The cost of rebuilding Christian villages destroyed by Daesh (ISIS) in northern Iraq could exceed £160 million (US$200 million), according to a survey carried out by a Catholic charity.
But, with some Christians already going back to the Nineveh Plains, the report revealed a growing appetite among the displaced communities to go home.
The study, by Catholic charity Aid to the Church in Need, which looked at 12 Christian villages, found that 11,704 homes had suffered damage – including torching – of which 669 were completely destroyed.
ACN’s Middle East Projects Coordinator Father Andrzej Halemba, who oversaw the survey, said the charity is working with local churches to draw up plans to enable Christians to return – but stressed that international cooperation would be needed.
He said: “Of course, ACN will support reconstruction, but we have to work together with other charities – alone it would be impossible to manage this.”
Father Halemba added: “We were expecting the families to start going back in June and ACN has to be ready to help them to go back.
“But the latest information indicates that some families have decided to go back to the villages already during winter, despite the harsh weather conditions and very poor or destroyed infrastructure.”
Up to 1,000 people have returned to the Nineveh town of Telskuf, which – along with other parts of the region – was under Daesh control from August 2014 until November 2016.
Unlike neighbouring village Batnaya, where most homes were demolished, only 66 houses in Telskuf were destroyed – although 879 received some damage – so 85 families were able to return by early March 2017. Others have since joined them.
Shops are selling meat and vegetables, but water has to be bused in and there is no electricity. The children are ferried 15 minutes to the town of Alqosh for school.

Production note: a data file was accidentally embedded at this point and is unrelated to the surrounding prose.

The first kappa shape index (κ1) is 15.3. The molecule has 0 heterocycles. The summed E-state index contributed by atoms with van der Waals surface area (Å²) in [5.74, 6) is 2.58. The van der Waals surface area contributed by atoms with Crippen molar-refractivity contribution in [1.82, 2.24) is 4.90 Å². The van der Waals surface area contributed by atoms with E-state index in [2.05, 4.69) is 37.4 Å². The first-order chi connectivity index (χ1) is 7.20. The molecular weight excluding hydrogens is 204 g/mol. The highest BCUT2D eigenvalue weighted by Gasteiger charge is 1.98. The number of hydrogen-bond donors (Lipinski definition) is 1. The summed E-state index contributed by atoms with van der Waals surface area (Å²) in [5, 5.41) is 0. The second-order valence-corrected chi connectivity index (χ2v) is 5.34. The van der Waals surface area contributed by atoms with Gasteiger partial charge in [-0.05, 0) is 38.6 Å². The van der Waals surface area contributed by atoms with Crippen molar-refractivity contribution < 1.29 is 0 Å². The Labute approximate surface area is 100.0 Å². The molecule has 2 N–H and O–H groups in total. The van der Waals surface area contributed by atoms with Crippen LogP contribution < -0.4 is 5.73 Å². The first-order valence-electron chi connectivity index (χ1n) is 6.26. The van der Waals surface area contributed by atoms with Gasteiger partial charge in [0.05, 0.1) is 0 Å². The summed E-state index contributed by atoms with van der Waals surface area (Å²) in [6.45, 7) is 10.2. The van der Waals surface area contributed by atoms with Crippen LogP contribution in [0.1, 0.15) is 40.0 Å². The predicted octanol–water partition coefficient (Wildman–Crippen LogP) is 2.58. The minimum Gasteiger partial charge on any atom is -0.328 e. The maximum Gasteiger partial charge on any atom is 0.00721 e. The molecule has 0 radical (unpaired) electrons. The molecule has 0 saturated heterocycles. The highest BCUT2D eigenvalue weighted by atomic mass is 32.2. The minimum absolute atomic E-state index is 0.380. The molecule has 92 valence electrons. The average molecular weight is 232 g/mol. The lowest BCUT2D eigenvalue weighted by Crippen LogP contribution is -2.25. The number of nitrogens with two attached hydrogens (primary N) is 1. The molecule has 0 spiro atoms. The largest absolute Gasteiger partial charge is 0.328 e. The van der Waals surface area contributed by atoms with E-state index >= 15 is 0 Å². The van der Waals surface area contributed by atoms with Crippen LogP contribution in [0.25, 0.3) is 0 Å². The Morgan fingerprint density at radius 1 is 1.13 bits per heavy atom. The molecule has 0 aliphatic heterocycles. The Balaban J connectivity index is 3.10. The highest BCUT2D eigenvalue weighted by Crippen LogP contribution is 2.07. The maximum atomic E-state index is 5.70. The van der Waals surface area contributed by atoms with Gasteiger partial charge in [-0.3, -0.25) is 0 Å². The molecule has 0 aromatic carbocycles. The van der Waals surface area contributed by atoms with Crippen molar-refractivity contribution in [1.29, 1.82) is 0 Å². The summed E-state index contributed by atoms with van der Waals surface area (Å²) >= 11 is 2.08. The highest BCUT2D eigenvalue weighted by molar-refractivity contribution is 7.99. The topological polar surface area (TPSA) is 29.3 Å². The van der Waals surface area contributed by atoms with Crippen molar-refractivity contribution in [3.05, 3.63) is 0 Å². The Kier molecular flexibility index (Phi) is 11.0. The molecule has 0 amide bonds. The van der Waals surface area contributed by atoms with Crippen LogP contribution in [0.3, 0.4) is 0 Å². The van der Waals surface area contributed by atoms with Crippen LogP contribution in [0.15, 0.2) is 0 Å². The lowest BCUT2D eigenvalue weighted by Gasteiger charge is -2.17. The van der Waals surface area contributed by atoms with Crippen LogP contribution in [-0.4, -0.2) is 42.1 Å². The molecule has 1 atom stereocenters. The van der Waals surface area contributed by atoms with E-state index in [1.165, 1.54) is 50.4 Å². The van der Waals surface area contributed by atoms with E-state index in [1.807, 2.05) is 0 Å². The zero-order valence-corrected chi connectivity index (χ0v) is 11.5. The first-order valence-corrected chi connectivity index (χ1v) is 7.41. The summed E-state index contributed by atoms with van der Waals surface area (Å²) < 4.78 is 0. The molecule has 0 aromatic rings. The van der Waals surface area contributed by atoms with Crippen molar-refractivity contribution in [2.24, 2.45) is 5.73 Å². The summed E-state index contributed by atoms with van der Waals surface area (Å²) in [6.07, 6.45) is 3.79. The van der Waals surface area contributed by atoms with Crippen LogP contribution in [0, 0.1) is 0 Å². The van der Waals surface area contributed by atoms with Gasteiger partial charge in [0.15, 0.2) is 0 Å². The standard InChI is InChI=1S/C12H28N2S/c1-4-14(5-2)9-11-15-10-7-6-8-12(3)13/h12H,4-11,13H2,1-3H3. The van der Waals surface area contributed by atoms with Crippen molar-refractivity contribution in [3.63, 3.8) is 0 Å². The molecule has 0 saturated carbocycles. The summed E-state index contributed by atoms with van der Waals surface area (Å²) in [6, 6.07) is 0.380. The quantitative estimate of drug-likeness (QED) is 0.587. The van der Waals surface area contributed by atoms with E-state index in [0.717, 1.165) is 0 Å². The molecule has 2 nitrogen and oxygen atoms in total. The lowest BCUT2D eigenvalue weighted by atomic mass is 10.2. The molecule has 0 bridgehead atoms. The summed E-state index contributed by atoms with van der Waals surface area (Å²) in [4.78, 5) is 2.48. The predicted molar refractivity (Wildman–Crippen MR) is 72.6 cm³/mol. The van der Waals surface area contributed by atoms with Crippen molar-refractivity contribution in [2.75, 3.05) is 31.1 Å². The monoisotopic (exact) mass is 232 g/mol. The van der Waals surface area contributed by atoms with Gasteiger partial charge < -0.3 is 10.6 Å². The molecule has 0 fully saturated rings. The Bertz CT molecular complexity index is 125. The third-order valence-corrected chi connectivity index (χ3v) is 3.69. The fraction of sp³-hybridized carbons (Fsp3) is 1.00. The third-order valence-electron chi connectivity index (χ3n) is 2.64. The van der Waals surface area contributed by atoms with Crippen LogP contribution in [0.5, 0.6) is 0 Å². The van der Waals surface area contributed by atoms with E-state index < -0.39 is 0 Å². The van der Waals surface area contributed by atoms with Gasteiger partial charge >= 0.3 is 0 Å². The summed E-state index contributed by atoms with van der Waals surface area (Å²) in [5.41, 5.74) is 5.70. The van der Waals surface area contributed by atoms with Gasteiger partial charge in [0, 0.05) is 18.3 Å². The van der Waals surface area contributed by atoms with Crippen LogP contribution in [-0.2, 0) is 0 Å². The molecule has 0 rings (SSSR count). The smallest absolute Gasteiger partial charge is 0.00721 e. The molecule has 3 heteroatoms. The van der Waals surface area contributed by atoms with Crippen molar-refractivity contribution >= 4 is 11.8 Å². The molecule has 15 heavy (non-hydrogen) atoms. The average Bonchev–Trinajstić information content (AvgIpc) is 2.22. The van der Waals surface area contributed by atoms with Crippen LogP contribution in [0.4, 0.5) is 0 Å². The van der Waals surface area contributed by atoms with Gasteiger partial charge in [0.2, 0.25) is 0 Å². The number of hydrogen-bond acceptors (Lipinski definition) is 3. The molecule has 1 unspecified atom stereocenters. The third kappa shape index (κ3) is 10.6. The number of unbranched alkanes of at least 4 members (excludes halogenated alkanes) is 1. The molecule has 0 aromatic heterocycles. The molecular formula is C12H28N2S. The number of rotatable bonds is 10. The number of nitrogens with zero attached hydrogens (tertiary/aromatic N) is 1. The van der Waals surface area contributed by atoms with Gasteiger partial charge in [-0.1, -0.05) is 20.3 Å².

As part of the ACN survey, 1,500 displaced families who sought sanctuary in Erbil were asked whether they wanted to return to their villages now they have been liberated.
Of the 1,308 respondents, 87 percent indicated that they might be willing to return – with 41 percent saying that they definitely wanted to go back.
Father Halemba said: “Hope is coming back to the Nineveh Plains. Despite the many urgent questions that need clarification, people are willing to return to their villages.”
The survey also revealed the extent to which those seeking sanctuary in Erbil had suffered at the hands of Daesh.
The survey found that 57 percent had had possessions plundered, and just over a quarter (25.46 percent) had their papers stolen.
There are still 12,000 families in Erbil who depend on ACN-backed aid.
The report comes after aid programme coordinator Stephen Rasche last week addressed UK Government officials, parliamentarians and media, highlighting the need for more emergency aid for the communities displaced to Kurdish northern Iraq.
The ACN study also looked at the damage done to social institutions such as schools, clinics and church buildings, but only the data on private homes has been processed.
Describing the painstaking process of collecting the information, Father Halemba said: “With the help of satellite pictures, the team identified each house in each village in the Nineveh Plain recovered from ISIS.
“The houses we are speaking about belong to Syriac Catholics, Syriac Orthodox, Chaldeans and some mixed villages as well.”
“Finally, it is very important to properly collate the documentation of the destruction and the violent acts of persecution so that, in some way, a sense of justice and peace can return – and to assure this never happens again.
“These people also rely on the Church – they look to the Church as a sign of security and stability – and so ACN has to help religious Sisters and priests to go back with their flocks.
“ACN has to support these people in this decisive and historical moment for Christians in Iraq.”